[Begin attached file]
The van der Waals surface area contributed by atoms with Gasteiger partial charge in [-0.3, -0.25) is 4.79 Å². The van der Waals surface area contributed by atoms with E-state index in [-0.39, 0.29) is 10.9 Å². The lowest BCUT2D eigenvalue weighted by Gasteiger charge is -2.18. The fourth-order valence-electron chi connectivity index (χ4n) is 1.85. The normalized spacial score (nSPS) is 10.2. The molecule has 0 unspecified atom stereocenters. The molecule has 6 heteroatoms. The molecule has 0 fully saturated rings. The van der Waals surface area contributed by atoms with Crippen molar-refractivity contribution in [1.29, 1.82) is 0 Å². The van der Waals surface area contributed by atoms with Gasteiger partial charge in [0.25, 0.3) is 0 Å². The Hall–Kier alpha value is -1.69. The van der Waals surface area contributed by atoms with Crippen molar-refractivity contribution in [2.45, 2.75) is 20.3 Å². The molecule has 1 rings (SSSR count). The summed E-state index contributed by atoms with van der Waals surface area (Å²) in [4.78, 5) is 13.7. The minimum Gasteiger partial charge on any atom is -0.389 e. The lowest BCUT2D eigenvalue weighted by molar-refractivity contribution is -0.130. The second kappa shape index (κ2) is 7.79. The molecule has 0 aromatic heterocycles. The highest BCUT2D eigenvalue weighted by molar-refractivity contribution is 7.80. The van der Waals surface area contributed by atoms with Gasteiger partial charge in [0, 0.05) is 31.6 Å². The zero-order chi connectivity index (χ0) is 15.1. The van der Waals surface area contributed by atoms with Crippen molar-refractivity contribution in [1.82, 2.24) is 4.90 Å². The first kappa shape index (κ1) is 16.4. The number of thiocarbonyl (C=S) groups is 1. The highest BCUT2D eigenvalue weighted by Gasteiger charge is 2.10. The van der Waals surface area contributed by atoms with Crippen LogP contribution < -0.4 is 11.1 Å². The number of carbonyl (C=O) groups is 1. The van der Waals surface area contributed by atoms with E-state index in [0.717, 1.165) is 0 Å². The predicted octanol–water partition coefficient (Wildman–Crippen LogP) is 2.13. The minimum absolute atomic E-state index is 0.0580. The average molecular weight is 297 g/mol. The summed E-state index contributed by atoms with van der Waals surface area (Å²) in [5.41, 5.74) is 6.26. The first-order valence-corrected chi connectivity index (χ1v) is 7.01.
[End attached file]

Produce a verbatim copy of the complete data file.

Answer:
The van der Waals surface area contributed by atoms with Gasteiger partial charge in [-0.3, -0.25) is 4.79 Å². The van der Waals surface area contributed by atoms with E-state index in [-0.39, 0.29) is 10.9 Å². The lowest BCUT2D eigenvalue weighted by Gasteiger charge is -2.18. The fourth-order valence-electron chi connectivity index (χ4n) is 1.85. The normalized spacial score (nSPS) is 10.2. The molecule has 0 unspecified atom stereocenters. The molecule has 6 heteroatoms. The molecule has 0 fully saturated rings. The van der Waals surface area contributed by atoms with Crippen molar-refractivity contribution in [1.29, 1.82) is 0 Å². The van der Waals surface area contributed by atoms with Gasteiger partial charge in [0.25, 0.3) is 0 Å². The Hall–Kier alpha value is -1.69. The van der Waals surface area contributed by atoms with Crippen molar-refractivity contribution in [2.45, 2.75) is 20.3 Å². The molecule has 1 rings (SSSR count). The summed E-state index contributed by atoms with van der Waals surface area (Å²) in [4.78, 5) is 13.7. The minimum Gasteiger partial charge on any atom is -0.389 e. The lowest BCUT2D eigenvalue weighted by molar-refractivity contribution is -0.130. The second kappa shape index (κ2) is 7.79. The molecule has 0 aromatic heterocycles. The highest BCUT2D eigenvalue weighted by molar-refractivity contribution is 7.80. The van der Waals surface area contributed by atoms with Gasteiger partial charge in [0, 0.05) is 31.6 Å². The zero-order chi connectivity index (χ0) is 15.1. The van der Waals surface area contributed by atoms with Crippen molar-refractivity contribution in [1.82, 2.24) is 4.90 Å². The first kappa shape index (κ1) is 16.4. The number of thiocarbonyl (C=S) groups is 1. The highest BCUT2D eigenvalue weighted by Gasteiger charge is 2.10. The van der Waals surface area contributed by atoms with Crippen LogP contribution < -0.4 is 11.1 Å². The number of carbonyl (C=O) groups is 1. The van der Waals surface area contributed by atoms with E-state index in [0.717, 1.165) is 0 Å². The predicted octanol–water partition coefficient (Wildman–Crippen LogP) is 2.13. The minimum absolute atomic E-state index is 0.0580. The average molecular weight is 297 g/mol. The summed E-state index contributed by atoms with van der Waals surface area (Å²) in [5.41, 5.74) is 6.26. The first-order valence-corrected chi connectivity index (χ1v) is 7.01.